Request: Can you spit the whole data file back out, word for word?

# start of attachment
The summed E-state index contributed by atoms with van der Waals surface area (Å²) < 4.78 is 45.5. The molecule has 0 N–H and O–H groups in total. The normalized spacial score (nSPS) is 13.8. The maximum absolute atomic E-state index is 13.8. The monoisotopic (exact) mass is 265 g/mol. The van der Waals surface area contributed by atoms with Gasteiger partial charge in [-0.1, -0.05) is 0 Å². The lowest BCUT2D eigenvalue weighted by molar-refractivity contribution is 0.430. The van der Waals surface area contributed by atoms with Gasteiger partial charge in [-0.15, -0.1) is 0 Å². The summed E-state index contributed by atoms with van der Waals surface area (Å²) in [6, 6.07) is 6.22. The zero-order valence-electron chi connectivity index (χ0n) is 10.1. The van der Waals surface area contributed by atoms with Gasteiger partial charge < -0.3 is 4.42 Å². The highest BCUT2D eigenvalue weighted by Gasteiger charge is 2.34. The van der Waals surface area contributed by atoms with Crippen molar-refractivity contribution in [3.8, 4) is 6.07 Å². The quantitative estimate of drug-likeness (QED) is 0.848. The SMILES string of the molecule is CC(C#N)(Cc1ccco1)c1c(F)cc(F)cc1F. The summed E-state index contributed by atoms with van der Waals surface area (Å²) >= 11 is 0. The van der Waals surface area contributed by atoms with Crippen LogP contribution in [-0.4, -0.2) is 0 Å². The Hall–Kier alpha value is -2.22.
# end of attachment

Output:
The summed E-state index contributed by atoms with van der Waals surface area (Å²) < 4.78 is 45.5. The molecule has 0 N–H and O–H groups in total. The normalized spacial score (nSPS) is 13.8. The maximum absolute atomic E-state index is 13.8. The monoisotopic (exact) mass is 265 g/mol. The van der Waals surface area contributed by atoms with Gasteiger partial charge in [-0.1, -0.05) is 0 Å². The lowest BCUT2D eigenvalue weighted by molar-refractivity contribution is 0.430. The van der Waals surface area contributed by atoms with Gasteiger partial charge in [-0.15, -0.1) is 0 Å². The summed E-state index contributed by atoms with van der Waals surface area (Å²) in [6, 6.07) is 6.22. The zero-order valence-electron chi connectivity index (χ0n) is 10.1. The van der Waals surface area contributed by atoms with Gasteiger partial charge < -0.3 is 4.42 Å². The highest BCUT2D eigenvalue weighted by Gasteiger charge is 2.34. The van der Waals surface area contributed by atoms with Crippen molar-refractivity contribution in [3.8, 4) is 6.07 Å². The quantitative estimate of drug-likeness (QED) is 0.848. The SMILES string of the molecule is CC(C#N)(Cc1ccco1)c1c(F)cc(F)cc1F. The summed E-state index contributed by atoms with van der Waals surface area (Å²) >= 11 is 0. The van der Waals surface area contributed by atoms with Crippen LogP contribution in [-0.4, -0.2) is 0 Å². The Hall–Kier alpha value is -2.22.